Did you pick the hidden surprise in last week’s horror budget?
In my view there was some good news for property investors buried amongst all the spending cuts and tax hikes, and I’m not talking about the fact that negative gearing was left untouched.
I guess if you’re like most Australians you’re probably thinking, “How will last week’s budget affect my pocket?”
Of course there are also the big picture questions of how the budget will affect the economy and whether the treatment of people at the bottom, middle and top is fair? But if you’re like many homeowners or property investors you’re probably wondering:“What does all this do to property values?”
Well, as I see it, the good news for those who own property is that the government is relying on continuing low interest rates and more consumer spending to help grow the economy.
You see, since the global financial crisis, despite an unprecedented resources boom our government debt has nearly tripled, growing faster than debt in Europe where many countries endured a full blown economic disaster. This means if Joe Hockey wants to rein in and pay down this debt without increasing taxes the government is going to have to limit its spending.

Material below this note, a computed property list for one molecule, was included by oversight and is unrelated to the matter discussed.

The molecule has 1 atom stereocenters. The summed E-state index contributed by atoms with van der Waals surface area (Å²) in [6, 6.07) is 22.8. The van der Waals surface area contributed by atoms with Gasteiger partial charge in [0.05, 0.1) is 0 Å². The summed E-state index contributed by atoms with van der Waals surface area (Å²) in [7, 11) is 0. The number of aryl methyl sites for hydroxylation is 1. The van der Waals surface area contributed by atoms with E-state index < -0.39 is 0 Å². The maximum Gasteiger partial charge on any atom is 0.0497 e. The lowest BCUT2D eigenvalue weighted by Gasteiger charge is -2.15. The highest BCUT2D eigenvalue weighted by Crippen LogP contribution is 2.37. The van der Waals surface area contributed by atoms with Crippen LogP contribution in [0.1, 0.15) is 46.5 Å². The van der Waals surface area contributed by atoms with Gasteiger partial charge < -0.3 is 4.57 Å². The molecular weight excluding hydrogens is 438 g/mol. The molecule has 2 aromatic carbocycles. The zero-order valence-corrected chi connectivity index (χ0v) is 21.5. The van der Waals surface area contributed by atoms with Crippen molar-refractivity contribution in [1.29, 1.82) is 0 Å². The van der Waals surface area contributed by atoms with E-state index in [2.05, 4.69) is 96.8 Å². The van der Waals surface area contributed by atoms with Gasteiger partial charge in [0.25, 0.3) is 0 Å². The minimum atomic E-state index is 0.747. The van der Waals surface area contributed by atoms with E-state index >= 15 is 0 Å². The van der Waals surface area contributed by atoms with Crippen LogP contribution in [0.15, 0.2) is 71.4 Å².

But there’s another issue…
Our economy has been growing at below its medium-term trend rate of about 3% a year, which is the rate that keeps unemployment steady. And the economic forecasts from the RBA suggest our economy will remain sluggish.
However, the problem is that with a mining-led slump in business investment and public sector spending being capped by constraints in state and federal budgets, unemployment rates are slowly edging higher.
At the same time our relatively expensive Australian dollar is stifling tourism, manufacturing and non-mining exports.
So what can our government do to boost the economy?
There is little option for the government other than relying on low interest rates and asset prices rising further for GDP growth over the next few years.
Fact is: the government is hoping for a construction-led economic boost and more consumer spending. The budget papers explain:
“…further gains in household wealth are expected to support a further modest decline in [household] savings ratio, allowing consumption to grow faster than income.”
As you can see from the graph below, since 2008 (the GFC) we’re back to saving again, with the average household stashing aside around 10% of their disposable income.
At the same time our household wealth has grown thanks to higher house and equity prices at a time when we’ve been curbing our liabilities.
What this means is property values will keep rising…
Low interest rates, strong population growth and new household formation creating pent-up demand, increasing household wealth and greater consumer spending means the outlook is good for our capital city property markets.
Especially since all this is happening on a backdrop of relative affordability of housing because, despite rising property values, our historically low interest rates and rising wages is making housing as affordable as it has ever been over the last decade.
Michael Yardney is a director of Metropole Property Strategists, which creates wealth for its clients through independent, unbiased property advice and advocacy.